The EU and the UN will co-chair the third conference on “Supporting the future of Syria and the region,” which will take place in Brussels from March 12 to 14.

At last year’s Brussels conference, the international community pledged 3.5 billion euro in funding to support humanitarian, stabilisation and development activities for 2018 in Syria and the region, and a further 2.9 billion euro for 2019-2020.

After eight years of war, more than 11 million Syrians are in need of humanitarian assistance, and another 5 million are displaced outside the country.

These funds may relieve the suffering, but the real cost of the Syrian war cannot be understood from the necessity of providing lifesaving humanitarian aid to millions of Syrian refugees in a short period of time.

Also Read: China in Postwar Syria.

Today, millions of Syrians scattered across the globe are less interested in revolution than in a resolution.

One available resolution is for a peaceful political settlement and a safe and stable Syrian government transition according to international law. Another is for Damascus to carry on negotiation on settlements with a capitulated opposition and manage the American withdrawal with the support of Russian diplomacy and Iranian cooperation.

Currently, Europe is more interested in counter-terrorism operations and not interested in anti-government politics. Furthermore, regardless of the outcome of the ongoing conflict, observers know that the real cost of Syria’s war lies in the price tag for rebuilding.

The UN’s Economic and Social Commission for Western Asia put the bill at 388 billion U.S. dollars which few countries are poised to take on alone.

The UN-sponsored report suggests the U.S. and Europe should be involved in the reconstruction efforts. However, the potential of the U.S. reconstruction is unclear because of the current administration’s Syria exit policy.

In the meantime, Russia and Iran are not economically suited to take on the task alone and Turkey is heading up its own efforts in northern Syria where rebuilding infrastructure with European support is underway. Plans for rebuilding are not happening in isolation and the government in Damascus is pressing forward with its own work.

At the core of this effort is China’s industrial and economic depth. The current Chinese investment in Syria is driven by its Belt and Road Initiative (BRI) that aims to deliver Chinese goods and services all the way to Europe via an intercontinental thoroughfare.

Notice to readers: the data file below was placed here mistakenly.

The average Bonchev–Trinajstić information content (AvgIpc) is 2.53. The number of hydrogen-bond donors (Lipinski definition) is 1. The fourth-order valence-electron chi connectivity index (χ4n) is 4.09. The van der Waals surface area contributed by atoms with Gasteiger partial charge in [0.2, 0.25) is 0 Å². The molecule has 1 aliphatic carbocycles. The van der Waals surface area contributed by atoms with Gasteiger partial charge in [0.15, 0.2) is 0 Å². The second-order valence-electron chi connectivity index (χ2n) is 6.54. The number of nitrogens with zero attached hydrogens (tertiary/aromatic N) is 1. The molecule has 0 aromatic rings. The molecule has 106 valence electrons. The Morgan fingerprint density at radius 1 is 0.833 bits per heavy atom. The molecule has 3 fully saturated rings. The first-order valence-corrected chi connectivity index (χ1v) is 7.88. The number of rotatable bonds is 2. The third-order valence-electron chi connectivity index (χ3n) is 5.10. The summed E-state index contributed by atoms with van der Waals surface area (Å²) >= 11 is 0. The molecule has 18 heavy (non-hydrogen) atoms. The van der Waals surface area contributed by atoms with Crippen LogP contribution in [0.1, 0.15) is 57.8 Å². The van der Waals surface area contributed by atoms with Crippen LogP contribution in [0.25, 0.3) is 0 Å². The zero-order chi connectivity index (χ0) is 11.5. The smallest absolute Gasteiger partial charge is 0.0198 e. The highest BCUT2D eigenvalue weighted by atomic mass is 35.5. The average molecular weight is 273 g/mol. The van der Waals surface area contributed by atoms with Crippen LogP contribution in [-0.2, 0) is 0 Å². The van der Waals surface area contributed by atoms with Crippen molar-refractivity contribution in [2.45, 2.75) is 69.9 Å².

According to the World Bank, the BRI will “transform the economic environment in which economies operate”. The China-backed project will cut down delivery time of commercial freight from 30 days by sea to 15 days by train and will give businesses different options based on their needs.

A significant portion of the proposed transport infrastructure travels from northern Iraq into southeastern Turkey all the way to Athens. Securing this route and enhancing the technical specs of the current infrastructure will put China in a position to change the way the entire continent does business.

China and Europe both stand to benefit from this, especially when the alternative is a longer sea route from the Suez Canal.

The key to the success of all these plans is China’s non-intervention policy, coupled with restrained support from Damascus, which will benefit Syria when compared to Russia and Iran.

This makes China a key player in not only bringing the conflict to an end but also rebuilding a country devastated by war. The cooperative relationship between China, Turkey, Russia, and Iran may prove to be the most productive node of political synergy.

At the end of the war, Europe will need China’s cooperation in order to benefit from potential profits of a completed Belt and Road Initiative. China will be much more suited to participate in a large scale rebuilding effort if there is stability and security in Syria.

Furthermore, China’s proximity to the tripartite talks in Astana put it in an advantageous position to support any tangible results related to a negotiated solution that can be carried forward by UN Resolution 2254.

Finally, there is also room for Turkey to play a role in tying up a key leg of the BRI connecting Asia to Europe. Turkey can give Chinese companies access to northern Syria through its 911 kilometre southern border, where they could coordinate efforts in rebuilding destroyed Syrian infrastructure and developing BRI transport networks.

What’s clear is that a positive outlook for a Chinese role in Syria’s future, and mutual benefit to the conflict’s stakeholders, is contingent on cooperation from all sides and an end to the violence in the country.